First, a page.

Chris Bakalis (aged 18) from Hertfordshire is Youth Mayor of the Borough of Broxbourne and last night launched the report, titled ‘Our Generation’s Epidemic: Knife Crime’ alongside other members of the Committee at a special House of Commons reception in anticipation of a government response. Knife crime was investigated following a 2018 UK-wide ballot of 1.1 million young people aged 11 to 18, in which young people declared knife crime their biggest concern.
More than 100,000 people signed a Parliament and Government petition demanding a debate on knife crime- resulting in Parliament debating the issue in March 2019. Research from the House of Commons Library showed that knife crime, particularly where it affects young people, has been a ‘persistent and growing concern’ for successive governments.
Following a call for written evidence, the 2019 Youth Select Committee heard from a range of witnesses on 5 and 12 July 2019.
The Committee’s key findings and recommendations include:
- Inequality within communities and difference in opportunities provided across the country makes some young people particularly vulnerable to the draw of violence and gangs. The Government should develop a plan with clear targets and deadlines aimed at tackling the injustices which make a young person more vulnerable to knife crime.
- The Government should develop a long-term funding plan of at least 5 years to develop effective ways of helping and reaching young people at risk of getting involved in knife crime.
- The Government should ensure that the views of young people and those with lived experience of knife crime is embedded into the Serious Violence Strategy.
- School exclusion should be the last step in a long line of disciplinary measures, and schools should be held accountable for their exclusions.
- The Government should roll back the extension of powers of stop and search powers until the disproportionate targeting of Black men has been addressed.
- The Government should clarify its position on short-term custodial sentences for young people who carry knives and to consider whether there is another approach that could more effectively deter young people from continued involvement in knife crime.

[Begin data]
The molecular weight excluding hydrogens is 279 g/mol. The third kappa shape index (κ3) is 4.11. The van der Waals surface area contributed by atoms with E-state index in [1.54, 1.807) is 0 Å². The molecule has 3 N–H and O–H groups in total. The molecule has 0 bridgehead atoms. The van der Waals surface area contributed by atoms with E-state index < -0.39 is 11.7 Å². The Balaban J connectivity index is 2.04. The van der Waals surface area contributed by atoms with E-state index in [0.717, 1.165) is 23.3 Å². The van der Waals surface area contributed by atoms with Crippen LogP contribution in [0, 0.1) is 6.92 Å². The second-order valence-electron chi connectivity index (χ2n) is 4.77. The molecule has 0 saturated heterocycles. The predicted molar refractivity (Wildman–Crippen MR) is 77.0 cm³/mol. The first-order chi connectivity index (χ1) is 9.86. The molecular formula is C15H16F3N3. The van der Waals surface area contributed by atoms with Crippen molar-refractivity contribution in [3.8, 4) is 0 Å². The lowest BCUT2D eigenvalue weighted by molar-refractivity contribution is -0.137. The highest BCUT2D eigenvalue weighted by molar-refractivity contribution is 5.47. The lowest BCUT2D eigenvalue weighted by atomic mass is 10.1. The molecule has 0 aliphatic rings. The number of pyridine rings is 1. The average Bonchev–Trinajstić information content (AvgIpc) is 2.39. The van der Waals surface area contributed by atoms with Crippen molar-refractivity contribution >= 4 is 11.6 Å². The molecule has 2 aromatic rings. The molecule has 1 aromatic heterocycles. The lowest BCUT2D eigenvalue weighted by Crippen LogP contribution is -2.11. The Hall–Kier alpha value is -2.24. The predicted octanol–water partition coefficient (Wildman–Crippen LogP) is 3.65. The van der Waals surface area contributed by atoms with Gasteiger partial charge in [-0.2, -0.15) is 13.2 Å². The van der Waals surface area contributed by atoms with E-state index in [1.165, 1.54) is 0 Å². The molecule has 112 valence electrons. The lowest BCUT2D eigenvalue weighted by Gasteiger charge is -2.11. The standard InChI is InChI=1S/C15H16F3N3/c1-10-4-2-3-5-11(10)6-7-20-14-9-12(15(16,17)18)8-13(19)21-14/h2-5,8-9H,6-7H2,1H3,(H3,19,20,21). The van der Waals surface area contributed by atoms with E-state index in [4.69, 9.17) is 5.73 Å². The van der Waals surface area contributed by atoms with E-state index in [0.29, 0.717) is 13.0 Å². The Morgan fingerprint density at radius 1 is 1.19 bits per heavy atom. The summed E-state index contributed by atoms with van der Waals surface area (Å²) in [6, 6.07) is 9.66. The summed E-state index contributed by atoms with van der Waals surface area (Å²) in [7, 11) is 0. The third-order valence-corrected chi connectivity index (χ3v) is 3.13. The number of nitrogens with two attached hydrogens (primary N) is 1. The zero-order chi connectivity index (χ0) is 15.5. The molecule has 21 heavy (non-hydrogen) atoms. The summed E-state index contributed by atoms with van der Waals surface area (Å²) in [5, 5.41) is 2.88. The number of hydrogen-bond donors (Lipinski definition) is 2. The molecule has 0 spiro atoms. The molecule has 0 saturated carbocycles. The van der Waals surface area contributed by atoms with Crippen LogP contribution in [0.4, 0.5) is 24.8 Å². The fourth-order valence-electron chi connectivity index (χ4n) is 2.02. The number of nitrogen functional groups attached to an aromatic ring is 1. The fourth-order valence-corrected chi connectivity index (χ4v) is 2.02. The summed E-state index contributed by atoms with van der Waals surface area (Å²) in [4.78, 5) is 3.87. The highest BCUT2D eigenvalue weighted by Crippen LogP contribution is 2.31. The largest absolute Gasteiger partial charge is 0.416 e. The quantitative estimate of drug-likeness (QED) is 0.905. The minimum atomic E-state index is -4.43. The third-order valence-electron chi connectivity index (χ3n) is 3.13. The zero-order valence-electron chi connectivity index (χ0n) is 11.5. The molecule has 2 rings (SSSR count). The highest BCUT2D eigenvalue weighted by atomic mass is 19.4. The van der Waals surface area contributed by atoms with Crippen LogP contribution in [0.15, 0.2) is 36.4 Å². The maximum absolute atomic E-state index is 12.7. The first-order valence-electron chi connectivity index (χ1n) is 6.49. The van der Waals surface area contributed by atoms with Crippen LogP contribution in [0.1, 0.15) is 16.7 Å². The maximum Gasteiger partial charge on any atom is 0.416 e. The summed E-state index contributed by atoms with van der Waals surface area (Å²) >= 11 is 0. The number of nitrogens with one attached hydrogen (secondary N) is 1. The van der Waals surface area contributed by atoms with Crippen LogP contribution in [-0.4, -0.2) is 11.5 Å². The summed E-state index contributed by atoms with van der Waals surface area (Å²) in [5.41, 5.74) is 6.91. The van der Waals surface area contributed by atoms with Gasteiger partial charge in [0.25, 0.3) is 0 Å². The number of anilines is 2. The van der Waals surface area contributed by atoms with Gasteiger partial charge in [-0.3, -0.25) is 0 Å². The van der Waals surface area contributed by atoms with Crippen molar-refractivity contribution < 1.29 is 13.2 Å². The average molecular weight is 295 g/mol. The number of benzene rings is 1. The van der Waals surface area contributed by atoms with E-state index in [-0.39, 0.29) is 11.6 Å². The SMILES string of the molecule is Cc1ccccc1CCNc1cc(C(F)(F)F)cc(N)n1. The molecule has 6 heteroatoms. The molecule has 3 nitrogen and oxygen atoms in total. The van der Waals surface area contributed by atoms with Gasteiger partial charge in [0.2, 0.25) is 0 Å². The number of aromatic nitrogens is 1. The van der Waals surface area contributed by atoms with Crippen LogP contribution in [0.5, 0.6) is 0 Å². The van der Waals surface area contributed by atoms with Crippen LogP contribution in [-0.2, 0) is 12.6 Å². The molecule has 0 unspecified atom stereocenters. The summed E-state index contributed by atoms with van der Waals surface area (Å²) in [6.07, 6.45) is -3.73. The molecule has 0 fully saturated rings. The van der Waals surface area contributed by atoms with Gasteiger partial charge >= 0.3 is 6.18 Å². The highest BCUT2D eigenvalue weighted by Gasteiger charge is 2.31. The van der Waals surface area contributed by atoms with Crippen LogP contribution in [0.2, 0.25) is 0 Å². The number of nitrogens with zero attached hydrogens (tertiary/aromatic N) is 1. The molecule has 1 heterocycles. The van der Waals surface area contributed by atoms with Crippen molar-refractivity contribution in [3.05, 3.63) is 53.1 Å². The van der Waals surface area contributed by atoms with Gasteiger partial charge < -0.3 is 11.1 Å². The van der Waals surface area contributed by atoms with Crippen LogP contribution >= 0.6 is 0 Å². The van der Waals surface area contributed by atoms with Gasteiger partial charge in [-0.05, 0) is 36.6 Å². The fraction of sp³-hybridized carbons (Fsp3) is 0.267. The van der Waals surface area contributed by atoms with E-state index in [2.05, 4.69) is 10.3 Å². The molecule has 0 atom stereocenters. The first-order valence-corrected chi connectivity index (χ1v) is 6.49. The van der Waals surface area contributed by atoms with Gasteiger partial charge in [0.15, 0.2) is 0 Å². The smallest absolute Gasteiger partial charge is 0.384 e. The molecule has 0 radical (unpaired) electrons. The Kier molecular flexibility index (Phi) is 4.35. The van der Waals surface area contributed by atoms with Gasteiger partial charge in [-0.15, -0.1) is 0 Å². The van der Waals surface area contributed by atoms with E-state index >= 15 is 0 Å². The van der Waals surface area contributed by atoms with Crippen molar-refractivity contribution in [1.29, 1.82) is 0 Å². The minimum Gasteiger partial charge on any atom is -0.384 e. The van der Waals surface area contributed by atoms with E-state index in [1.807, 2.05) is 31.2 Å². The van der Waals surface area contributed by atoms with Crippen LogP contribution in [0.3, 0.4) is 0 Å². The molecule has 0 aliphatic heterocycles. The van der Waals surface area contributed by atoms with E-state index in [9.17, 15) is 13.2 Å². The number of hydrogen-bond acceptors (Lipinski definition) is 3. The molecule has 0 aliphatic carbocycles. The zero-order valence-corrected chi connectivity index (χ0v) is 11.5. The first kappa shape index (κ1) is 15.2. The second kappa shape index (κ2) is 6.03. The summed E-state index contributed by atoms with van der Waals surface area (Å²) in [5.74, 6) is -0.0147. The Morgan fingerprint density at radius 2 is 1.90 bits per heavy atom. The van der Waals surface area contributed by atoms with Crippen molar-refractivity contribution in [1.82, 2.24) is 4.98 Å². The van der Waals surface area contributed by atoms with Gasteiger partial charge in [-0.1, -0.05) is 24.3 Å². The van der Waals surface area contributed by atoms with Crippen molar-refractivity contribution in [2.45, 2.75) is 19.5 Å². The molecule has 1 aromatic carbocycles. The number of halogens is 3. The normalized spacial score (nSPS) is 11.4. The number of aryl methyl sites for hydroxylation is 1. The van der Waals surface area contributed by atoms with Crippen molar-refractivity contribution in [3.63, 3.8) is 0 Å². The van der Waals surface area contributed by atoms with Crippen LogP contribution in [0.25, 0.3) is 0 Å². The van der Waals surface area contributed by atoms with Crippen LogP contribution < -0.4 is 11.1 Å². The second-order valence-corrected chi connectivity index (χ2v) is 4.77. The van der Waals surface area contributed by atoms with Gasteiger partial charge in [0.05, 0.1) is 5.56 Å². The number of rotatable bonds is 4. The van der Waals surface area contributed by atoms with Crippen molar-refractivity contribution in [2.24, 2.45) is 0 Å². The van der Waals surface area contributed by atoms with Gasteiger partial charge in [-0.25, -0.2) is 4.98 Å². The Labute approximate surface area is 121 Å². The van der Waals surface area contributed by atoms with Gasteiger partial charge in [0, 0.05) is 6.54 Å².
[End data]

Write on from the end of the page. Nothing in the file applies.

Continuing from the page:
- The next version of the Serious Violence Strategy should include an increased focus on restorative justice and other informal criminal justice responses as a first step to a young person’s involvement in knife crime.
Rachel Ojo, Chair of the Youth Select Committee, said: ‘The Youth Select Committee are concerned with the Government’s increasingly punitive approach to tackling knife crime.
‘If the Government wishes to confront the fundamental causes of the rise in violent crime amongst young people, it must do more to address and improve the difficult circumstances many young people are facing.’
The Youth Select Committee is a joint initiative between British Youth Council and Parliament. It gives young people from across the country the opportunity to scrutinise and hold inquiries into topics of importance to them. The eleven committee members are aged 11-18 and include Members of the UK Youth Parliament, Youth Councillors and representatives from each of the devolved nations.
Evidence for the Youth Select Committee’s report on knife crime was gathered in July from a range of expert witnesses, including leaders from the worlds of business, politics and the charity sector. Just like UK Parliament Select Committees, the Youth Select Committee heard evidence inside a Committee Room in Parliament, which is normally reserved for MPs, and their report will now be sent to the Government for an official response.
Anyone wishing to see the full report can email HOCMediaCorporate@parliament.uk.